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Bacon’s Bites: He’s no ‘Baby Bentley’. It’s time to get off Sterling’s back

England's Raheem Sterling (right) scores his side's third goal of the game the Nations League match at Benito Villamarin Stadium, Seville. Photo: PA

England's Raheem Sterling (right) scores his side's third goal of the game the Nations League match at Benito Villamarin Stadium, Seville. Photo: PA

PA Wire/PA Images

Mike Bacon takes a look at the hysteria that has surrounded Raheem Sterling and why it is time to knock it on the head.

Raheem Sterling celebrates scoring his side's first goal of the game during the Nations League match at Benito Villamarin Stadium, Seville on Monday Photo: PARaheem Sterling celebrates scoring his side's first goal of the game during the Nations League match at Benito Villamarin Stadium, Seville on Monday Photo: PA

I’ve never understood the anti-Raheem Sterling brigade’s beef.

And I’m not saying this just because the Manchester City winger was on target for England for the first time in about 4,000 games on Monday night against Spain.

Quite simply, I don’t get why he’s considered by many – especially those in the national press – as footballing public enemy No.1.

What has he done that is so criminal for goodness sake?

So, he and his agent made few friends on Merseyside after a big money move away from Liverpool to Man City. So what?

He was offered more money, it’s been proven he was right from a professional point of view to move because he has, so far, won more medals at the Etihad than if he had stayed at Anfield.

I totally understand Liverpool fans’ disappointment, even anger at what they perceive as Sterling’s lack of loyalty.

England manager Gareth Southgate Photo: PAEngland manager Gareth Southgate Photo: PA

But he’s hardly the first player to move away from a club and earn more money.

I like Marty Waghorn.

But I find it hard to believe he moved to Derby from Ipswich Town for less money.

Maybe he did.

Maybe Waggy thought he had a better chance of reaching the Premier League with the Rams than the Blues.

Maybe he preferred the Peak District to the Suffolk coastline.

I don’t know and I don’t care.

England's David Beckham (right) and Kieron Dyer during the training session at London Colney in 2007.England's David Beckham (right) and Kieron Dyer during the training session at London Colney in 2007.

Football, however, is dominated by money – whether you agree with it or not – from the Premier League to Non-league.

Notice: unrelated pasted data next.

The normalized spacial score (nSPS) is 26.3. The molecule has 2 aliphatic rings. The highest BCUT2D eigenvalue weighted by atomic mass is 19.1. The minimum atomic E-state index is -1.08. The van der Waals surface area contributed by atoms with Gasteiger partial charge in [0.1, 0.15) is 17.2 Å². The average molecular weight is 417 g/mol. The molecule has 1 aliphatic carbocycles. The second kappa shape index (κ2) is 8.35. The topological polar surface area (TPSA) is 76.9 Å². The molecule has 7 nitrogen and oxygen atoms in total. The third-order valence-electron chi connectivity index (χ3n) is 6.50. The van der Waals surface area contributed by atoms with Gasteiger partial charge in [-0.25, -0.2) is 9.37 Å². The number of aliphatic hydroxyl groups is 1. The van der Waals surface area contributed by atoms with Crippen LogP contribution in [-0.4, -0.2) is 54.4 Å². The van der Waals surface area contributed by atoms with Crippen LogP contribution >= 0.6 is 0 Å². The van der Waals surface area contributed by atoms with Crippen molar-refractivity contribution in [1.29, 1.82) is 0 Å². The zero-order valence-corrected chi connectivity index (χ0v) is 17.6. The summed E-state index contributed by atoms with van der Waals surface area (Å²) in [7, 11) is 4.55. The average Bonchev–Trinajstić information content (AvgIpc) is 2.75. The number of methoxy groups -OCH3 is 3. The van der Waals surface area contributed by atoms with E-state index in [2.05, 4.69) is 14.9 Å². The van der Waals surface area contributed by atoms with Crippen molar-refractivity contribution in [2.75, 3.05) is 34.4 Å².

Don’t think Sterling is any different to any player at any level of the game when it comes to wanting to earn more. The difference between Sterling and many footballers is that he can easily earn more... Alot more!

OK, so he divides opinion, on and off the pitch.

Silky skills one minute, running into defenders the next. Goals a delight, poor crosses just exasperate.

He’s called Raheem (although that’s hardly his fault), rather than John, Luke, Dan or Oliver – that makes him a ‘target’ for no reason at all.

He tattoos a gun on his leg with gun crime on the increase in this country – Sterling’s father was shot dead when he was two years old.

However, he explained to anyone who was bothered to listen... “I made a promise to myself I would never touch a gun in my life time, I shoot with my right foot.”

Manchester City manager Pep Guardiola speaks to Raheem Sterling during a Premier League match at Anfield, Liverpool. Photo: PAManchester City manager Pep Guardiola speaks to Raheem Sterling during a Premier League match at Anfield, Liverpool. Photo: PA

But add a bit of bling, flash cars, million-pound houses for his mum (and why not?)... And for some reason... There’s your target!

It’s not new.

We had a whole generation of ‘Baby Bentleys’ back at the turn of the millennium. And they copped just as much stick.

Yet while the England class of early to mid-2000s, that included Beckham, Gerard, Ferdinand, Lampard, Dyer, Owen et al, failed on the international stage, today’s England – Sterling included – at least make supporting England more bearable these days.

“I think the personal story of a lot of our players is quite remarkable,” England manager Gareth Southgate said recently.

“People often highlight the issues, the faults, of all of the squad, but for so many of them it’s incredible they’ve got to the point they have.

“Raheem Sterling embodies that. Nothing is given to you in life, you have to fight all the way.”

Ok, so England, with Sterling, have won nothing yet and his goals per game ratio for the national side is still pants.

But come on, how many of you enjoyed watching England beat Spain on Monday?

Or, like me, listened to Terry Butcher on Five-Live hollow with joy as the goals went in? (I do love the passion of Butcher).

And how many of us cheered Sterling to the rafters when he scored?

We all know, rightly or wrongly, footballers are there to be ‘shot down’ and the higher they play the further we seem to want them to fall.

But Sterling has been ‘shot down’ too many times and some of the lies and hysteria that have surrounded him have been nothing short of a disgrace.

He has two children, one with partner Paige Milian, who he met when a teenager at QPR, one from a previous relationship. He’s just 23 years of age.

It is not his fault he participates in a sport that has lost all sense of perspective when it comes to money.

He certainly isn’t the first and he won’t be the last England player to be pilloried.

But do we want him to go the same way as so many other England players who have failed to deliver on the world stage? Frozen by fear, frozen by media headlines.

Sterling is not a world beater yet and he appears, from the outside, to have plenty of courage to bat much of the hysteria away.

But, as he proved on Monday, he’s an English player with match-winning talent.

It’s time to get off his back.

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